Australia recovers some koalas caught in massive wildfires

Koalas are being rescued from wildfires that have burned more than 2 million acres in Australia, The New York Times reported. 

The animals are reportedly being treated at rescue centers and at least one private home. 

“They are terrified,” koala hospital clinical director Cheyne Flanagan told the Times, calling the events “a national tragedy.”

“We have these unique animals not found anywhere else on this planet, and we’re killing them,” Flanagan said. “This is a big wake-up call.”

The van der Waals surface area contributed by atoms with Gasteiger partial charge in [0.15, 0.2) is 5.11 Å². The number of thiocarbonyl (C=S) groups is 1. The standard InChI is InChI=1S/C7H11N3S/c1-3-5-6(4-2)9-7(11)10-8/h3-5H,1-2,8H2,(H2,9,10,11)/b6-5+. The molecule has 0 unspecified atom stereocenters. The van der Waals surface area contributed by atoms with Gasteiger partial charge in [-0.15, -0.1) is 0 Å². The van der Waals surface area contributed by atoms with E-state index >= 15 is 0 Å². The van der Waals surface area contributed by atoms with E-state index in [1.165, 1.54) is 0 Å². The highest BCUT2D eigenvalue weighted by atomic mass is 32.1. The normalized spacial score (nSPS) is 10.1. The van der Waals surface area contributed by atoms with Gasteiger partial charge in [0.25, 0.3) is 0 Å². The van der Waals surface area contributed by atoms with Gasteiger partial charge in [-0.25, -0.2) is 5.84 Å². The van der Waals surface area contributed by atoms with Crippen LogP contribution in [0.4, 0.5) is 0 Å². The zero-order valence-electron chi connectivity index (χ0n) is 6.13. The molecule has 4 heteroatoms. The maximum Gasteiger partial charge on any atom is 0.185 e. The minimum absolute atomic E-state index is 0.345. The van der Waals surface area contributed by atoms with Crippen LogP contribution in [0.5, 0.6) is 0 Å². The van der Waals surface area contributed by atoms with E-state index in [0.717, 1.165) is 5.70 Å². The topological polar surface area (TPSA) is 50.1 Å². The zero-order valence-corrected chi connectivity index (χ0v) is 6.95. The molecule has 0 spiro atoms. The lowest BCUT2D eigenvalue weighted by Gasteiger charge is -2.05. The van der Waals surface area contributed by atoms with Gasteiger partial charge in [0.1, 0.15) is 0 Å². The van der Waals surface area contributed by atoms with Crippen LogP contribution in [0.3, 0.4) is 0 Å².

The Times reported that koalas are threatened by both climate change and human development. One study found that the koala population in a certain region declined by about 80 percent between 1995 and 2009.

David Bowman, a pyrogeography and fire science professor at the University of Tasmania, told the newspaper that the government needs to change its conservation methods, and called for officials to feed and relocate the animals.

“You want koalas?” he said. “That’s what we’ve got to do.”

Conservationists told the newspaper that about 350 of the nearly 700 koalas that were living in the area had been killed amid the fires near Port Macquarie, which is about 240 miles from Sydney. One baby koala and 22 adults reportedly had been saved as of Thursday.  

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Written by Alan Smith

Alan Smith

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